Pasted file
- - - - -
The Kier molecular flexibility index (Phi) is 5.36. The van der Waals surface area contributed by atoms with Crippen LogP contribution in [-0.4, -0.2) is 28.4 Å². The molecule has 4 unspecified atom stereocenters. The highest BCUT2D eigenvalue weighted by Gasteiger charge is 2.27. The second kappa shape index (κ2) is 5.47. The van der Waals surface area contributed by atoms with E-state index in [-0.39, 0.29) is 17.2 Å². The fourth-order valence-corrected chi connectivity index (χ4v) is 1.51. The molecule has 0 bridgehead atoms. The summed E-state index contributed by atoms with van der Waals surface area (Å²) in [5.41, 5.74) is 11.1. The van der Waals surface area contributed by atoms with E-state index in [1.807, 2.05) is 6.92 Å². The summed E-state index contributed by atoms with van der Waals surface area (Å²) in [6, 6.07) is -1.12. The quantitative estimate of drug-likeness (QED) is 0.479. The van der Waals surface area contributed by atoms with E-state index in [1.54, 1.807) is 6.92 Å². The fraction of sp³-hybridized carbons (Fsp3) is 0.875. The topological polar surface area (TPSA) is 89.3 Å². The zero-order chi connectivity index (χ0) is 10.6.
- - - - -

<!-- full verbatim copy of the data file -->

The Kier molecular flexibility index (Phi) is 5.36. The van der Waals surface area contributed by atoms with Crippen LogP contribution in [-0.4, -0.2) is 28.4 Å². The molecule has 4 unspecified atom stereocenters. The highest BCUT2D eigenvalue weighted by Gasteiger charge is 2.27. The second kappa shape index (κ2) is 5.47. The van der Waals surface area contributed by atoms with E-state index in [-0.39, 0.29) is 17.2 Å². The fourth-order valence-corrected chi connectivity index (χ4v) is 1.51. The molecule has 0 bridgehead atoms. The summed E-state index contributed by atoms with van der Waals surface area (Å²) in [5.41, 5.74) is 11.1. The van der Waals surface area contributed by atoms with E-state index in [1.807, 2.05) is 6.92 Å². The summed E-state index contributed by atoms with van der Waals surface area (Å²) in [6, 6.07) is -1.12. The quantitative estimate of drug-likeness (QED) is 0.479. The van der Waals surface area contributed by atoms with E-state index in [1.54, 1.807) is 6.92 Å². The fraction of sp³-hybridized carbons (Fsp3) is 0.875. The topological polar surface area (TPSA) is 89.3 Å². The zero-order chi connectivity index (χ0) is 10.6.